I soon realized that I wasn't the only one paying attention to their presence. Many of the other civilian patrons had also noticed the uniformed sailors. Most were smiling broadly at the sight. Some discreetly nudged their friends to make sure they saw the servicemembers. As the sailors moved through the bar, other patrons clapped them on the shoulders and thanked them for their service.
I got the sense that, like me, everyone in the bar was happy for them. Happy that they could finally socialize freely with other gay people without fear of discharge or reprisal. But it was more than that. I felt a certain pride in seeing those sailors, and I could tell the feeling was shared by the other civilian patrons. I was proud that we could finally openly and publicly claim them as our own. At long last, we could acknowledge them as members of our community.
Of course, long before Saturday night, I had been well aware that DADT was no more. I followed the struggle to repeal the statute closely. (I even devoted one of my very rare diaries to the topic.) But my initial reaction reminded me that on some level, the removal of that odious law had remained an abstraction until that moment. I couldn't figure out why that was so, but it struck me that perhaps I was simply old, and I was mired in an old way of thinking. My mindset about LGBT equality was formed long ago, back in the days when things like open service in the military and same-sex marriage seemed like impossible dreams, in the days when we gay men were, quite literally, just trying to survive. The thought began to make me feel even more out of place among the young people around me, most of whom seemed to find the situation far less remarkable than I did.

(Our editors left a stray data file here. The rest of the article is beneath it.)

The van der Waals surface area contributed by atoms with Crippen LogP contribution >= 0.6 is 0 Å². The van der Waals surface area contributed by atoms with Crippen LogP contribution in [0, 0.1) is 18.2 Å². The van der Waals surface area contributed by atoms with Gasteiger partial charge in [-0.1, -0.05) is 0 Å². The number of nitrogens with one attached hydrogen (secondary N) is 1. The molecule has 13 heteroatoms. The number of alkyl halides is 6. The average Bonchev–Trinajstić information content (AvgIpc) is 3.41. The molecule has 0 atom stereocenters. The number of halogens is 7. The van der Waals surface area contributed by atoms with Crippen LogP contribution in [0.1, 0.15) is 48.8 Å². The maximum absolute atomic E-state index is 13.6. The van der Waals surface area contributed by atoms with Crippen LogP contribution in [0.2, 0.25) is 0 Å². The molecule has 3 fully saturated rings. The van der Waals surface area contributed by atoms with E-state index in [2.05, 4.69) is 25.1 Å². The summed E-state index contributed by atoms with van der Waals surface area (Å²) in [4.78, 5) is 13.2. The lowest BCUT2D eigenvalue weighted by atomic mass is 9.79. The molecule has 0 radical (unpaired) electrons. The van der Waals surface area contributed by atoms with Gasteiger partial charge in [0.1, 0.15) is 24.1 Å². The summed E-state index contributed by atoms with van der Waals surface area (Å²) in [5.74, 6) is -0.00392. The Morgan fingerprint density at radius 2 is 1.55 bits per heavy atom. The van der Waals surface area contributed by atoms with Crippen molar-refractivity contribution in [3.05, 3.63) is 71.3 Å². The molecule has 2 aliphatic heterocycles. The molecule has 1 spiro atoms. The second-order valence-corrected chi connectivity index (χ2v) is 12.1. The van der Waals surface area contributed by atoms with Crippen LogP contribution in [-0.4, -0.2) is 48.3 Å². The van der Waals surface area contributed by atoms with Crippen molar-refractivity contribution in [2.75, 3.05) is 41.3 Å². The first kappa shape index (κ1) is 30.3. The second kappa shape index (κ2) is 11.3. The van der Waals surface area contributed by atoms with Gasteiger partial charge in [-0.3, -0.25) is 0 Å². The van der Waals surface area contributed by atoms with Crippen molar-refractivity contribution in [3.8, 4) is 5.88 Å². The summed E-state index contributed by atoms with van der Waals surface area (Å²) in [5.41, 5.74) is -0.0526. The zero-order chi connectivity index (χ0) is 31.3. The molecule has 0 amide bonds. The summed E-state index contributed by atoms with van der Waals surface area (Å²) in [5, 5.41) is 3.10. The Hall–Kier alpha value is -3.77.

Thanks to the VJ, however, my moment of reflection came to an abrupt end. As I stood there immersed in my reverie, the music changed. The seemingly endless stream of slickly produced, high-definition videos by J-Lo, Rhianna, Lady Gaga, Nicki Minaj, and the other beloved divas of contemporary dance-pop was interrupted by one with a grainier appearance and a slightly tinny sound. The androgynous face of Sylvester appeared on the screen, and I heard the opening bars of his great hit, Don't Stop. Pushing my way through the crowd of young people, I made it onto the dance floor. Most of the kids around me probably had no idea who Sylvester was or what he meant to our community back in what I sometimes call "the Time Before" -- the age before the scourge of AIDS. But they danced just as joyously as I did, and for the first time that evening, I felt like I belonged in the place.
We liberals know that progress is usually painfully slow. And sometimes when it finally does come, it can be hard to see. It seems abstract rather than concrete. I guess that's how DADT repeal was for me. It was a step forward that I had yet to really see. Until Saturday night, when a young man in blue appeared out of nowhere and made it real.